By Zhao Minghao Source: Global Times Published: 2015-9-21
Prior to Chinese President Xi Jinping`s US visit, China and the US reached an important consensus on the cyber security issue during a visit by Xi`s special envoy Meng Jianzhu, a member of the Political Bureau of the Central Committee of the Communist Party of China. This sends a positive signal that the two countries have confidence in dealing with new challenges in the 21st century such as cyber security with cooperative approach and that more such deliverables will enrich the new type of major power relationship between China and the US.
US President Barack Obama visited China in November 2014. At that time, many people were pessimistic about what outcomes could be reached during his tour. Then the two sides released a joint announcement on climate change with stricter emission reduction goals, which took many observers by surprise. Even the usually picky New York Times said the historical accord "has fundamentally shifted the global politics of climate change."
China and the US are trying to turn areas of divergence and conflicts into ones of dialogue and cooperation, as the example of climate change and cyber security shows. But this has not been given due attention as people tend to be more interested in negative things.
Graham Allison, a professor at Harvard University, said that if leaders in China and the US perform no better than their predecessors in classical Greece, or Europe at the beginning of the 20th century, historians of the 21st century will cite Thucydides in explaining the catastrophe that follows. Athens and Sparta fought a war due to very complicated reasons, not the rise of Athens. The arrogance of Athenians intensified the fear of Spartans, and to some degree Spartans were overly fearful.
The rise of power alone doesn`t necessarily lead to violent clashes. The key lies in what strategy a rising country chooses and how a hegemonic power responds to challenges.
Today the US and China are highly economically interdependent while China doesn`t have enough military strength to confront the US completely. In this context, the US is unlikely to adopt a full-scale containment strategy against China.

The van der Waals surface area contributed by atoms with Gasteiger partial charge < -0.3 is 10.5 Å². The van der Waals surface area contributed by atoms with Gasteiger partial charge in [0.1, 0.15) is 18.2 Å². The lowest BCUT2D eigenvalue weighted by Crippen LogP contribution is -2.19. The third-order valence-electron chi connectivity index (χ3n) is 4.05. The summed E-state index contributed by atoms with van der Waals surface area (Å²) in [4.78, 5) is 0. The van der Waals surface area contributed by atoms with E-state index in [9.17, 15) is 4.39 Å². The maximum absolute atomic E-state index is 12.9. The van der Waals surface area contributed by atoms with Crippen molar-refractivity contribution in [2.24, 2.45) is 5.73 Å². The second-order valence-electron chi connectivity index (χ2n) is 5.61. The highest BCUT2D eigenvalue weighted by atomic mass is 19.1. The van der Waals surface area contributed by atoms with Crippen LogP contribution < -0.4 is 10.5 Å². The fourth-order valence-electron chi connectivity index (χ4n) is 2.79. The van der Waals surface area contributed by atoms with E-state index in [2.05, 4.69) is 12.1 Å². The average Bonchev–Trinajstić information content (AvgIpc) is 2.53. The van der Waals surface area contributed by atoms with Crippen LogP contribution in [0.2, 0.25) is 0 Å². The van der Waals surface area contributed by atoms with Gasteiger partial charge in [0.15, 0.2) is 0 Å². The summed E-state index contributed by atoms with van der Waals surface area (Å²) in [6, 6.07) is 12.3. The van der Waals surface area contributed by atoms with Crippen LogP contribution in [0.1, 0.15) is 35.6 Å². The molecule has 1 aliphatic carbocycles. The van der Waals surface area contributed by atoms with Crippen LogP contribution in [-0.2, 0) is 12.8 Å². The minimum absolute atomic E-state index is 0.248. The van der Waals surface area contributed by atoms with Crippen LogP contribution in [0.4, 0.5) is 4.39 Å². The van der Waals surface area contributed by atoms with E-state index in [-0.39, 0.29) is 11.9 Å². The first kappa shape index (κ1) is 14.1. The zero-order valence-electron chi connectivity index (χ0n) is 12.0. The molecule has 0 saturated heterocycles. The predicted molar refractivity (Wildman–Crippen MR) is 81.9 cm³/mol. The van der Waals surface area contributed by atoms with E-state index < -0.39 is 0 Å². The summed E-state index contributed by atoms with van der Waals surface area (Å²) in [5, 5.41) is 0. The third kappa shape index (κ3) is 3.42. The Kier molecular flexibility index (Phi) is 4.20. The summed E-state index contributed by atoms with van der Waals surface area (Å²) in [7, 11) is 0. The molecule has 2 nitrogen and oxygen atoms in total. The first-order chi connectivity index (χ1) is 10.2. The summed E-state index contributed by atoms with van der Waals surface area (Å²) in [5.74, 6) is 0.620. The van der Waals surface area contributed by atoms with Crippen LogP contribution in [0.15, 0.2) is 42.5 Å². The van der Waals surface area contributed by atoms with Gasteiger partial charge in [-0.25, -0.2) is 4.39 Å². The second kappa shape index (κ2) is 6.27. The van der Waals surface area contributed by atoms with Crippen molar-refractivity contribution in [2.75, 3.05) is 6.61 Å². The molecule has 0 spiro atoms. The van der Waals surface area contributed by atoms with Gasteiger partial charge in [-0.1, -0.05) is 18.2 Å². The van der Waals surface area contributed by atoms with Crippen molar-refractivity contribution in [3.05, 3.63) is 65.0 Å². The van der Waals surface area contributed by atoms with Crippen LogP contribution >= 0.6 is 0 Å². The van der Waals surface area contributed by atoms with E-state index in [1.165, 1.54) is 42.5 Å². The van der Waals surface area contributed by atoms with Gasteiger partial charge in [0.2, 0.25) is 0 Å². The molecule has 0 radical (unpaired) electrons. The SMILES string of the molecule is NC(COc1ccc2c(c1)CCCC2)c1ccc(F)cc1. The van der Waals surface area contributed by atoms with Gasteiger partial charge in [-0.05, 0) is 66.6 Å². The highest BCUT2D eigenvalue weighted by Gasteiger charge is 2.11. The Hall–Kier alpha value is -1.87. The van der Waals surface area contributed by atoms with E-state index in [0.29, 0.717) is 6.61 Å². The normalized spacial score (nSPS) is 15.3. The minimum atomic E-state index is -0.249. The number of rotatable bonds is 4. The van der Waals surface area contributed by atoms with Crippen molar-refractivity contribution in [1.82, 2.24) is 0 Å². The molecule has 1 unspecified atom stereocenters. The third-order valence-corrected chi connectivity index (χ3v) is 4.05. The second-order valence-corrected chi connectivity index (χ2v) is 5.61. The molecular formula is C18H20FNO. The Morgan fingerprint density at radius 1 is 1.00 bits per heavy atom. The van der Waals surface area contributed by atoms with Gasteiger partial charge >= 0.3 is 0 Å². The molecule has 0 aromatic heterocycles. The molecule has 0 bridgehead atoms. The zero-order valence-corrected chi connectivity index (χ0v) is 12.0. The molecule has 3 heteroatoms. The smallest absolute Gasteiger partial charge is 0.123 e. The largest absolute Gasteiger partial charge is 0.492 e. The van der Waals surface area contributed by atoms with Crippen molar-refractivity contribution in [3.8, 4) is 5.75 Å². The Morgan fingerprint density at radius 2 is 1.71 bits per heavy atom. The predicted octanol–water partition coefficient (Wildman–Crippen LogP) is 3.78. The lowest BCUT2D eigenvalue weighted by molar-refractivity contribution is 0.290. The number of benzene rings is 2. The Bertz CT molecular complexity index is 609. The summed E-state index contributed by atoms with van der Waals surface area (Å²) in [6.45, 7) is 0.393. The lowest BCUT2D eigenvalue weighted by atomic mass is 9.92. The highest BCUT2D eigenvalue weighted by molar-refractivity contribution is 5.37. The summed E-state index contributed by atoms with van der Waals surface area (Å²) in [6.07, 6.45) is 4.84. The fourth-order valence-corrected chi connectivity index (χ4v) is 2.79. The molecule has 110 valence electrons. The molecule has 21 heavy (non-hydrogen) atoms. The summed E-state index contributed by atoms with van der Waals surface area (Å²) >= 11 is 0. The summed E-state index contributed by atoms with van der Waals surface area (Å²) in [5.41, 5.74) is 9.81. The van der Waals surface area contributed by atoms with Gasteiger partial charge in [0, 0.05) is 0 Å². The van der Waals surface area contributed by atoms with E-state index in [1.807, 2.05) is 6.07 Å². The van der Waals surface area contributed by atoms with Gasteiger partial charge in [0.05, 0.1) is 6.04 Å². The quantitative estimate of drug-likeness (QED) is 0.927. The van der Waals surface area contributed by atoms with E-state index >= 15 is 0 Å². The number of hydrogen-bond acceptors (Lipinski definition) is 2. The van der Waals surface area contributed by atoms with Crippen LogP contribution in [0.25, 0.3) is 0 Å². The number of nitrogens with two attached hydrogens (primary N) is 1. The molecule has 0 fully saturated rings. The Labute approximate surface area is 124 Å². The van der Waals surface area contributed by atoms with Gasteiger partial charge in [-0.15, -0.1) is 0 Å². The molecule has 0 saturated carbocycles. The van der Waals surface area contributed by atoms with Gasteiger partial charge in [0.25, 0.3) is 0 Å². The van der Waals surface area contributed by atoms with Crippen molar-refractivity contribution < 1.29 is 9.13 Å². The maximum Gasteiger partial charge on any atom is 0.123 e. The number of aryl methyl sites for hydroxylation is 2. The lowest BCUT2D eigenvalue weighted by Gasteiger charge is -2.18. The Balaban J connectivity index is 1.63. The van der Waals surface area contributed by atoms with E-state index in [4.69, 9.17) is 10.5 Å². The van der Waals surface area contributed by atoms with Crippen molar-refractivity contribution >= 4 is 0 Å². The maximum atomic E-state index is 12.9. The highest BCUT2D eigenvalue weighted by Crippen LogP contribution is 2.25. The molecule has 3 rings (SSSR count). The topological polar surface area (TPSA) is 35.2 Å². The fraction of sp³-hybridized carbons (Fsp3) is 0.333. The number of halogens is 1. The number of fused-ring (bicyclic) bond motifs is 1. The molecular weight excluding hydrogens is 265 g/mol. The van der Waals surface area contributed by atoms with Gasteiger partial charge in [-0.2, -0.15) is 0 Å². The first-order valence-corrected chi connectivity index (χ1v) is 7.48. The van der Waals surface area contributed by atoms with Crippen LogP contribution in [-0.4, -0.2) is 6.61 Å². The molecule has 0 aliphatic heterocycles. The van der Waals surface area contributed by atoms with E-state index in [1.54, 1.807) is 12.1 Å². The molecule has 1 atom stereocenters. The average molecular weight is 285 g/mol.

To find historical lessons for China and the US to avoid the "Thucydides`s Trap," we need to focus on the development of Sino-US relations in the last 30 years or more rather than relations between Athens and Sparta, or between Germany and Britain in the 19th century.
The new type of major power relationship that China and the US want to build has no textbook to use or precedents to follow. Meanwhile, the two countries have to solve problems with pragmatic and foresighted attitudes. They cannot afford to let the bilateral relationship slide into strategic rivalry.
The US should not dawdle in whether to accept the China-proposed concept of new type of major power relationship. With the proposal, China doesn`t intend to gain the upper hand in terms of discourse, but to avoid conflicts more proactively. The new type of major power relationship fits the common needs of both China and the US.
Despite more frequent interactions, a feasible system to manage the bilateral relationship in these strategic domains remains absent. Without rules, the two powers may have clashes.
China and the US also need to be common defenders of global stability. Currently, the world economic recovery lacks momentum, reforms of international economic governance get stuck and multilateral trading system is adversely affected. Against this backdrop, the two countries need to coordinate macro-economic policy. As the European refugee crisis indicates, there are many more complicated destabilizing factors emerging and they will eventually threaten the common interests of China and the US.
A critical point in deciding the future trajectory of Sino-US relations is how the two countries observe the world and their own strength. Xi may use his US trip to elaborate how China will use its newly found power and help improve the international order instead of overturning it.
Beijing and Washington should not misjudge each other`s strategic intentions and instead can be aware of the limits to their power. In fact, they are both adapting hard to the emerging global environment that has more uncertainties and this definitely depends on a new type of major power relationship that emphasizes openness and cooperation.
The author is a visiting fellow at the Chongyang Institute for Financial Studies, Renmin University of China.